Preserved fish play an important part in our recent Larder expansion at SHED.
With many of our wild fish populations being depleted due to unsustainable fishing and farming practices, pollution, and overconsumption, it’s more important than ever to make careful choices about the seafood we eat.
Among the most vulnerable populations are big fish such as salmon, tuna, swordfish, and sharks. Smaller species like sardines, anchovies, squid, and oysters are less endangered because they are more abundant, reproduce faster, and feed lower on the food chain. These smaller fish are also higher in omega-3 fatty acids and contain lower levels of mercury and other heavy metals than bigger fish.
We make a point of sourcing these smaller species as well as other sustainable seafood such as black cod, steelhead trout, and albacore tuna whenever we can, finding delicious ways to prepare and preserve them by salt-curing, smoking, conserving, and pickling.
Below are some of the current offerings in our Larder. We invite you to come visit our Healdsburg store to learn more.
Simply salted, then preserved in white wine vinegar with bay leaves, pickled herring can be enjoyed as part of your next smorgasbord. Suggested pairings include rye toasts, hard-boiled eggs, sliced red onion, freshly chopped dill, and horseradish cream sauce.
Marinated White Anchovies
Salted first to retain their firmness, fresh anchovies are marinated in vinegar, then drained and layered with sunflower oil, parsley, garlic, and bay. Also known as boquerones in Spain, these little morsels are sweet, firm, and tart. Often served as tapas with roasted peppers, they are just as delectable on their own with crusty bread. Best served at room temperature.
Smoked Black Cod
Also known as sablefish and actually unrelated to cod, this fish is found only in the North Pacific. Cured in salt with a little bit of sugar and then smoked over applewood, our preserved black cod has a rich, sweet, and buttery taste. It is delicious in salads or simply served with bread and whipped crème fraiche. You can also fold in olive oil and serve with chopped capers, onions, and parsley.
Albacore Tuna Conserva
Also known as tuna confit, our albacore is salted and then slowly poached in olive oil with aromatics until just pink inside. Wonderful in pasta dishes with pine nuts and lemon, or served with a garlicky aioli in tuna Niçoise.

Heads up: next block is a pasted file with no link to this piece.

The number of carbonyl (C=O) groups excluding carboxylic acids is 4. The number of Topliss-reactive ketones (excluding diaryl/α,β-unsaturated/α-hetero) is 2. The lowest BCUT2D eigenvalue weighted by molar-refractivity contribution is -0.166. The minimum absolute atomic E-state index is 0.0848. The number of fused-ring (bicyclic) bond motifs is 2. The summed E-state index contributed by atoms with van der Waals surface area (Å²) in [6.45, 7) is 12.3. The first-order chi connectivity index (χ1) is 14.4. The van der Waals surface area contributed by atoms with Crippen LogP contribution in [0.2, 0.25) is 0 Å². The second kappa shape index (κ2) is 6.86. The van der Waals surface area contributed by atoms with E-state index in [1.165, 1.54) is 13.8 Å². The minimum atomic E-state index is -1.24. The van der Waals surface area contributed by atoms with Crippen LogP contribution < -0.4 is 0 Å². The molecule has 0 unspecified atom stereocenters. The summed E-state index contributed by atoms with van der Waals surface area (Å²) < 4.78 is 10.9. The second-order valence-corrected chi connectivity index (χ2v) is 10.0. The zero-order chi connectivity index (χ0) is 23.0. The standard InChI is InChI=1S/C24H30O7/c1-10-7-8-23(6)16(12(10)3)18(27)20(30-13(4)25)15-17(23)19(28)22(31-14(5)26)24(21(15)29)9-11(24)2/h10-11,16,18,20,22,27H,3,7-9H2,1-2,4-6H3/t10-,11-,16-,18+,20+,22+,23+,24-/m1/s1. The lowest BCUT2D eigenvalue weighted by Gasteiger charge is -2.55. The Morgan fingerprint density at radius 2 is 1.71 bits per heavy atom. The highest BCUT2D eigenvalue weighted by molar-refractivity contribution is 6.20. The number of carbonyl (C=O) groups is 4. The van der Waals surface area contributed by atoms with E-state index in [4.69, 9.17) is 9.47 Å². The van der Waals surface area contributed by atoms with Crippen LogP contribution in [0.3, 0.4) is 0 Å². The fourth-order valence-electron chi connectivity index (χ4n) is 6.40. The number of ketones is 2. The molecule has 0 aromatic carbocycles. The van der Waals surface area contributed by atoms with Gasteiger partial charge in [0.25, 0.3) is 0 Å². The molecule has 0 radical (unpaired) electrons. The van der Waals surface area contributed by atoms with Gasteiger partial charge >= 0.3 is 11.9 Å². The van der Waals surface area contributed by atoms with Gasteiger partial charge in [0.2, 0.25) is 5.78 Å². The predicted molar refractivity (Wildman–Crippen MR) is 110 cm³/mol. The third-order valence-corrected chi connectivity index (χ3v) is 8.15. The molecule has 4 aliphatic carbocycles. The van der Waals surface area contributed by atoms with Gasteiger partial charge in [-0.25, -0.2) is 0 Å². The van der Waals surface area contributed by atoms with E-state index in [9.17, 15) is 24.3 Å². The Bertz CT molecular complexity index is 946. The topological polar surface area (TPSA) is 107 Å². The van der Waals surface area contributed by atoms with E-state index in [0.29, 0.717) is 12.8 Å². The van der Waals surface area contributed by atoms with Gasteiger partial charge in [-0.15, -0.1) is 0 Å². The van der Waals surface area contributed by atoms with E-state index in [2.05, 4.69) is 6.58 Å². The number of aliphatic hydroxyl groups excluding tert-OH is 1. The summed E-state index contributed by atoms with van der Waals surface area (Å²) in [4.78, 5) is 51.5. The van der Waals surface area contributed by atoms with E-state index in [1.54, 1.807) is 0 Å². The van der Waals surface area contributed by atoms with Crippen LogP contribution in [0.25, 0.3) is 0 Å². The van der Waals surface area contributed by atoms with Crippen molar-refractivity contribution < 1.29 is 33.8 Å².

Smoked McFarland Springs Trout
A sustainably raised freshwater trout that we salt and smoke over applewood, McFarland Springs smoked trout is a favorite of ours. We add it to salads, use it to make trout mousse spreads, and enjoy it as part of our fish platter with crème fraiche, pickled onions, and cornichons.
Often called the poor man’s caviar, bottarga is the Italian word for a dense cured fish roe made from tuna, gray mullet, or swordfish. Ours is made in the USA from mullet roe. Bottarga has a highly salty taste that can be compared to dried anchovies, but with a silkier texture. It keeps well stored in the refrigerator and a little goes a long way. Often grated sparingly in the manner of truffles over an omelette or pasta, bottarga can also be cut into very small wedges, sprinkled with lemon juice, and served as an appetizer.
Cured Steelhead Roe
Steelhead are a variety of trout that swim out to sea and return to their rivers of origin to spawn. Their eggs resemble scarlet salmon eggs, except that they are crisper and a deeper red. When fresh-cured, they explode and crunch in the mouth with lovely, ephemeral flavor. Easy to scoop over toast points and sour cream, the cured roe can also top smoked fish, or be added to salads and pastas.
This dish, known in Provence as brandade de morue, is a great example of how to elevate modest ingredients like salt cod and potatoes. We whip them with milk, olive oil, and garlic until luxuriously silky, and serve with house-made potato chips. Brandade can also be served as a spread with bread, or as an oven-warmed gratin.
Pickling, smoking, and curing seafood when in season and plentiful is one of the most rewarding ways to stock your pantry and larder. Learn more in our post on Preserving Fish.